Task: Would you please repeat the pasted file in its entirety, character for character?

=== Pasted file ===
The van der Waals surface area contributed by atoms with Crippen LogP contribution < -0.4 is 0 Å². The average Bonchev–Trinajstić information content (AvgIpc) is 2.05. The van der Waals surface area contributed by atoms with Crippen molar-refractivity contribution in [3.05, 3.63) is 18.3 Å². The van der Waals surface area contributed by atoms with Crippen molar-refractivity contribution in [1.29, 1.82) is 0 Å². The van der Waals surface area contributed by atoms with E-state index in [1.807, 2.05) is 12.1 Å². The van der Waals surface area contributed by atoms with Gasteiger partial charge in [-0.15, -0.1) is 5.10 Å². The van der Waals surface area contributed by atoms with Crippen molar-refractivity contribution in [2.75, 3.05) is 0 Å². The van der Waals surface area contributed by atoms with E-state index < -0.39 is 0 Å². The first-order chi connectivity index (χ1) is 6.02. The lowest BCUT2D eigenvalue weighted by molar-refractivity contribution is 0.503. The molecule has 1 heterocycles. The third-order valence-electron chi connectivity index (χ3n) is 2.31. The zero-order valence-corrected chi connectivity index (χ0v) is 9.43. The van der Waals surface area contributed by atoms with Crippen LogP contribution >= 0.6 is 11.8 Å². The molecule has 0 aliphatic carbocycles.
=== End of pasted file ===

The van der Waals surface area contributed by atoms with Crippen LogP contribution < -0.4 is 0 Å². The average Bonchev–Trinajstić information content (AvgIpc) is 2.05. The van der Waals surface area contributed by atoms with Crippen molar-refractivity contribution in [3.05, 3.63) is 18.3 Å². The van der Waals surface area contributed by atoms with Crippen molar-refractivity contribution in [1.29, 1.82) is 0 Å². The van der Waals surface area contributed by atoms with E-state index in [1.807, 2.05) is 12.1 Å². The van der Waals surface area contributed by atoms with Gasteiger partial charge in [-0.15, -0.1) is 5.10 Å². The van der Waals surface area contributed by atoms with Crippen molar-refractivity contribution in [2.75, 3.05) is 0 Å². The van der Waals surface area contributed by atoms with E-state index < -0.39 is 0 Å². The first-order chi connectivity index (χ1) is 6.02. The lowest BCUT2D eigenvalue weighted by molar-refractivity contribution is 0.503. The molecule has 1 heterocycles. The third-order valence-electron chi connectivity index (χ3n) is 2.31. The zero-order valence-corrected chi connectivity index (χ0v) is 9.43. The van der Waals surface area contributed by atoms with Crippen LogP contribution >= 0.6 is 11.8 Å². The molecule has 0 aliphatic carbocycles.